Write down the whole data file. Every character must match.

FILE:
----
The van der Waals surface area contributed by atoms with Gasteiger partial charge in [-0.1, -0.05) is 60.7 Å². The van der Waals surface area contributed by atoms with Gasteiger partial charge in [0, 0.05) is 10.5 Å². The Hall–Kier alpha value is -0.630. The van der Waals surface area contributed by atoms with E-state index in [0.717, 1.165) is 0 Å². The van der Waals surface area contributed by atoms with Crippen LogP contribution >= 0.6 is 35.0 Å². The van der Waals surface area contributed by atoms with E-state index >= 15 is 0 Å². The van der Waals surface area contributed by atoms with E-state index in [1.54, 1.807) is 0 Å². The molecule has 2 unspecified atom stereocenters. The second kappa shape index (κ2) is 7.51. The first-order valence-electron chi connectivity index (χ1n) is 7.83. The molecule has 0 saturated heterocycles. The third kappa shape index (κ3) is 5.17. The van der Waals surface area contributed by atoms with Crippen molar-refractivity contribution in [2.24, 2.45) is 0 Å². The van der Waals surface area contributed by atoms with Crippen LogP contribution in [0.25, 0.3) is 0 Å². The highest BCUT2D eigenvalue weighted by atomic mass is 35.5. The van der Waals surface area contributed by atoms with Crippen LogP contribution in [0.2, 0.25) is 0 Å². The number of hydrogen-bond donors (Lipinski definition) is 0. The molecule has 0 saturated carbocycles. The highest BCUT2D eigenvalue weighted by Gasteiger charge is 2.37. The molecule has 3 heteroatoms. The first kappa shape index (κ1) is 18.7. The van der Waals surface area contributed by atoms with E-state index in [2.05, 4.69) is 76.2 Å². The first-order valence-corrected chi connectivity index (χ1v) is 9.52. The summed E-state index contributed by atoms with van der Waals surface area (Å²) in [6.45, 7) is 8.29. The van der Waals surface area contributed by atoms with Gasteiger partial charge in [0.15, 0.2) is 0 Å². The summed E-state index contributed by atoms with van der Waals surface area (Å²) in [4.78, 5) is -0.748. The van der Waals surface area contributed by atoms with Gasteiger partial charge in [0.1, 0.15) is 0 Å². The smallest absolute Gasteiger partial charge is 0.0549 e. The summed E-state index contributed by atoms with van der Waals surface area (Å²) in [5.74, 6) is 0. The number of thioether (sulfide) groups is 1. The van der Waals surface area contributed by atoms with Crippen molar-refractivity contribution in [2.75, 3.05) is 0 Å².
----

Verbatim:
The van der Waals surface area contributed by atoms with Gasteiger partial charge in [-0.1, -0.05) is 60.7 Å². The van der Waals surface area contributed by atoms with Gasteiger partial charge in [0, 0.05) is 10.5 Å². The Hall–Kier alpha value is -0.630. The van der Waals surface area contributed by atoms with E-state index in [0.717, 1.165) is 0 Å². The van der Waals surface area contributed by atoms with Crippen LogP contribution >= 0.6 is 35.0 Å². The van der Waals surface area contributed by atoms with E-state index >= 15 is 0 Å². The van der Waals surface area contributed by atoms with E-state index in [1.54, 1.807) is 0 Å². The molecule has 2 unspecified atom stereocenters. The second kappa shape index (κ2) is 7.51. The first-order valence-electron chi connectivity index (χ1n) is 7.83. The molecule has 0 saturated heterocycles. The third kappa shape index (κ3) is 5.17. The van der Waals surface area contributed by atoms with Crippen molar-refractivity contribution in [2.24, 2.45) is 0 Å². The van der Waals surface area contributed by atoms with Crippen LogP contribution in [0.25, 0.3) is 0 Å². The highest BCUT2D eigenvalue weighted by atomic mass is 35.5. The van der Waals surface area contributed by atoms with Crippen LogP contribution in [0.2, 0.25) is 0 Å². The number of hydrogen-bond donors (Lipinski definition) is 0. The molecule has 0 saturated carbocycles. The highest BCUT2D eigenvalue weighted by Gasteiger charge is 2.37. The molecule has 3 heteroatoms. The first kappa shape index (κ1) is 18.7. The van der Waals surface area contributed by atoms with E-state index in [2.05, 4.69) is 76.2 Å². The first-order valence-corrected chi connectivity index (χ1v) is 9.52. The summed E-state index contributed by atoms with van der Waals surface area (Å²) in [6.45, 7) is 8.29. The van der Waals surface area contributed by atoms with Gasteiger partial charge in [0.15, 0.2) is 0 Å². The summed E-state index contributed by atoms with van der Waals surface area (Å²) in [4.78, 5) is -0.748. The van der Waals surface area contributed by atoms with Gasteiger partial charge in [0.1, 0.15) is 0 Å². The smallest absolute Gasteiger partial charge is 0.0549 e. The summed E-state index contributed by atoms with van der Waals surface area (Å²) in [5.74, 6) is 0. The number of thioether (sulfide) groups is 1. The van der Waals surface area contributed by atoms with Crippen molar-refractivity contribution in [2.75, 3.05) is 0 Å².